In this Issue: Going Mobile
- DEU Digest reader feedback
- Canvas Student App
- Canvas Teacher App
- Scanning and submitting assignments with a phone
- Formatting text and responsive design in Canvas
- DEU support and contact information
DEU Digest reader feedback
The Instructional Design team at the Distance Education Unit would like to invite you to share your feedback and comments on our weekly DEU Digest. This short survey should only take a minute or so, but will help us curate more relevant content and deliver it in ways that work for you in the future. Thank-you to all who have reached out already with kind words and helpful suggestions. We appreciate the communication immensely.
Canvas Student App
Accessing course content on the go, or at least breaking away from the desk and laptop computers, the Canvas app provides another way for students to access their course content and activities. Students at institutions with Canvas LMS make frequent use of the app, and although it does not match or exceed the use of desktop access to courses, it is important to consider this access point. The top three features students report as important in the app are grades, assignments, and announcements.
Canvas Teacher App
Accessing courses on the go is not only important for students, but also for instructors. The Canvas teacher app enables instructors to check the inbox, create and publish announcements, respond to discussions, etc. One of the more powerful features the app enables is grading and providing feedback, SpeedGrader is available in the app and instructors can even work offline using this feature.
Note: Every assignment loaded using the DocViewer is saved to your mobile device as part of the storage space the app is taking up. The app does not automatically clear this when you are finished grading, or finished a course. This means that the Canvas app can take up quite a bit of storage space on your device if left unchecked. The only way to clear this space is to uninstall and reinstall Canvas.
Scanning and submitting assignments with a phone
There are a variety of ways students can use their phone to scan documents for submission for assignments. Infact, as long as the instructor has set File Upload as an Online Submission Type, students can scan their assignment right within the Student Canvas App (yes, even multi-page assignments). This makes it quick and convenient for students to submit work such as illustrations, graphs, maps, calculations, musical notation, and more. Read More
Formatting text and responsive design in Canvas
In recent conversations with DEU staff, a few instructors have expressed some frustration with formatting their Pages and other content in Canvas in order to have fonts, text sizes, colours, and layouts appear the way they envision. While the Rich Content Editor in Canvas (a WYSIWYG editor) does allow for you to control some of the text formatting, you will find that the formatting options are somewhat limited. This is for a good reason — by controlling the formatting options, Canvas is able to better ensure responsive web designof your course materials (meaning that Canvas can adjust for the optimal presentation based upon the size of the user’s device). This also ensures the best presentation for the mobile version of your course via the Canvas Student App.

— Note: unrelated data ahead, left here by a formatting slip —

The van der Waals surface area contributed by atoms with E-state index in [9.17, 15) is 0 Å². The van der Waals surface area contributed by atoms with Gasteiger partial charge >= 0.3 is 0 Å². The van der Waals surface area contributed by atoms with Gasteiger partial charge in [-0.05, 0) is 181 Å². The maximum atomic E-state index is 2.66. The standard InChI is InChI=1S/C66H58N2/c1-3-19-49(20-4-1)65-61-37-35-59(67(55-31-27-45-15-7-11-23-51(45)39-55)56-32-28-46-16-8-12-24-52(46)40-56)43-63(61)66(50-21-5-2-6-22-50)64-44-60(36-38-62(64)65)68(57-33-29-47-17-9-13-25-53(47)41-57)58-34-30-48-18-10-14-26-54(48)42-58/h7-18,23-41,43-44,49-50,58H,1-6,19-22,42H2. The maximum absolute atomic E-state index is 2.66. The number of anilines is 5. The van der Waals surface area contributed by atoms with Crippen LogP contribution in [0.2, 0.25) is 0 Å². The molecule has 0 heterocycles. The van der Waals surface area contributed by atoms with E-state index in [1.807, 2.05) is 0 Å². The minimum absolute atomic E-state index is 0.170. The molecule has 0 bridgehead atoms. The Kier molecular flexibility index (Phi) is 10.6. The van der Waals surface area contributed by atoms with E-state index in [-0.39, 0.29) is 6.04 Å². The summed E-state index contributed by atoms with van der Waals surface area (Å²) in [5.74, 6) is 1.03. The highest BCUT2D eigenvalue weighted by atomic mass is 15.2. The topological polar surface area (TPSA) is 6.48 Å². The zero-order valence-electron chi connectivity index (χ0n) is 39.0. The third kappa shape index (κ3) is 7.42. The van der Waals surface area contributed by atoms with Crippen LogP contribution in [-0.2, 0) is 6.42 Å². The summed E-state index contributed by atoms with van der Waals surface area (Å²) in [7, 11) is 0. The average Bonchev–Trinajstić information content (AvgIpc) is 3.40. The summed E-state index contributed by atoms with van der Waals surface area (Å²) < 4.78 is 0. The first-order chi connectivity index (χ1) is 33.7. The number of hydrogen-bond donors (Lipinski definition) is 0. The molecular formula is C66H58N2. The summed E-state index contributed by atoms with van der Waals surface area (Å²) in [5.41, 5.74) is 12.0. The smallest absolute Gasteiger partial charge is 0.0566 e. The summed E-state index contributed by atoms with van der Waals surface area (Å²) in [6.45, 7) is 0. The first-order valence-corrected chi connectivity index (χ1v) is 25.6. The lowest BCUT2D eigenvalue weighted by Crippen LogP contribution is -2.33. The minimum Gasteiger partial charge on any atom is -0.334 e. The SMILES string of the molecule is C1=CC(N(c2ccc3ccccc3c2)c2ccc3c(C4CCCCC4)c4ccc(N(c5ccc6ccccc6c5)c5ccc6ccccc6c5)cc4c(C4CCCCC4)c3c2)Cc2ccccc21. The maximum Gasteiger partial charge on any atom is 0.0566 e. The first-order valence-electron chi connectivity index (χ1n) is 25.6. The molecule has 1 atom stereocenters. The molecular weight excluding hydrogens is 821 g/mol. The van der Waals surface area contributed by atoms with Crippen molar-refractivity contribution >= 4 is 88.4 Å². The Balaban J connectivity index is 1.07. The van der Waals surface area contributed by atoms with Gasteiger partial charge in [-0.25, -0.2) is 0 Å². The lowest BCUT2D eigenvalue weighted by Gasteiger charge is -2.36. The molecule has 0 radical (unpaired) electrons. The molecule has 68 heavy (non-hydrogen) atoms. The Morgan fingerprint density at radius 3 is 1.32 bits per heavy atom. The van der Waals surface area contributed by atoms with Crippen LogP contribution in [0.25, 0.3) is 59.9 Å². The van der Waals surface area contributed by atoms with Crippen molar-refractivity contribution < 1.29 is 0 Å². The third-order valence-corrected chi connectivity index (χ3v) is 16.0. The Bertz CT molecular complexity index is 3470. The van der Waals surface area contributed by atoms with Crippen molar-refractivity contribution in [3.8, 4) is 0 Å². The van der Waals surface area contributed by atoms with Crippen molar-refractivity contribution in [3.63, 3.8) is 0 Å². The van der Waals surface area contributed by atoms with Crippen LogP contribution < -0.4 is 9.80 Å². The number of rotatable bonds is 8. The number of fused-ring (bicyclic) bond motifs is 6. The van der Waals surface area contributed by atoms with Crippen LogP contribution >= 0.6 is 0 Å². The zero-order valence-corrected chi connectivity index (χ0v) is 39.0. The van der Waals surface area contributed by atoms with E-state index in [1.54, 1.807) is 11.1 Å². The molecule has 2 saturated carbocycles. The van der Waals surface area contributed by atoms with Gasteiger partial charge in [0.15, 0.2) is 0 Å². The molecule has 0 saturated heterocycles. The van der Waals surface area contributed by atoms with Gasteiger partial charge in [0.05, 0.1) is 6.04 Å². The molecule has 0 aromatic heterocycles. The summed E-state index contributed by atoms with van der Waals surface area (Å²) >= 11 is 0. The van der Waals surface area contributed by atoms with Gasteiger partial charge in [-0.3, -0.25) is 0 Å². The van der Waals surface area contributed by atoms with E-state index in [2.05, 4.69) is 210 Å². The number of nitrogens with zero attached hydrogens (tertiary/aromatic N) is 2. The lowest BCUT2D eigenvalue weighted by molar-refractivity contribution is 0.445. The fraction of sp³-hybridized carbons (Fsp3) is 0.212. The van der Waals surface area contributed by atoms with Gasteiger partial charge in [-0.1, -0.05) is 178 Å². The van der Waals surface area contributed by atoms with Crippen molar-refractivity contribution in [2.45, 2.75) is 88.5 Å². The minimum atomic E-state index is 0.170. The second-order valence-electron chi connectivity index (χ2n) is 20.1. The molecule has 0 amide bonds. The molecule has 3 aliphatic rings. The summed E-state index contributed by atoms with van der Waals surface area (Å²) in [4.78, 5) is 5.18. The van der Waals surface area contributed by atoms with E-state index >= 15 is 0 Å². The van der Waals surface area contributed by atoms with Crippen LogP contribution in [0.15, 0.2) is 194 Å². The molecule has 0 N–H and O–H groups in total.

While fine-tuning of some formatting is possible by toggling from the Rich Content Editor to the HTML Editor, we typically only recommend this route for instructors with at least a bit of experience in front-end web development and working with HTML. It’s also worth mentioning that certain HTML elements will not work in Canvas and will be automatically stripped away, for security reasons.
The following are a few “rules-of-thumb” that we recommend when it comes to formatting your course materials:
- Keep it simple, and let Canvas take the guesswork out of formatting. If you are willing to limit yourself to the predetermined fonts, default text sizes, etc. that are built into Canvas, it will remove much of the uncertainty around formatting for all of the various devices your students will be using, and ensure a clean, tried-and-true web and mobile presentation.
- For accessibility purposes, you should make use of the Headings tags (H2, H3, etc.) and also be mindful of colour use and how you are labelling tables. The Community Colleges of Spokane does a good job of outlining the basics of accessibility when you are formatting headers, text colour, and tables in Canvas.
- Check what your course looks like in the mobile presentation by taking a peek at your course using the Canvas Teacher App or the Canvas Student App (which will log you in as a test student). This will give you a quick idea of what is working well, and why simple formatting is preferable for device responsiveness.
- If you absolutely need some things to appear in a particular format/layout that the Canvas Rich Text Editor cannot achieve, consider using a PDF format for those portions of your course materials. You can even embed the PDF into the Page you are editing with an inline preview. While generally less interactive (e.g., embedded videos will not work), a PDF is still the most stable way to share course materials with regards to formatting and layout.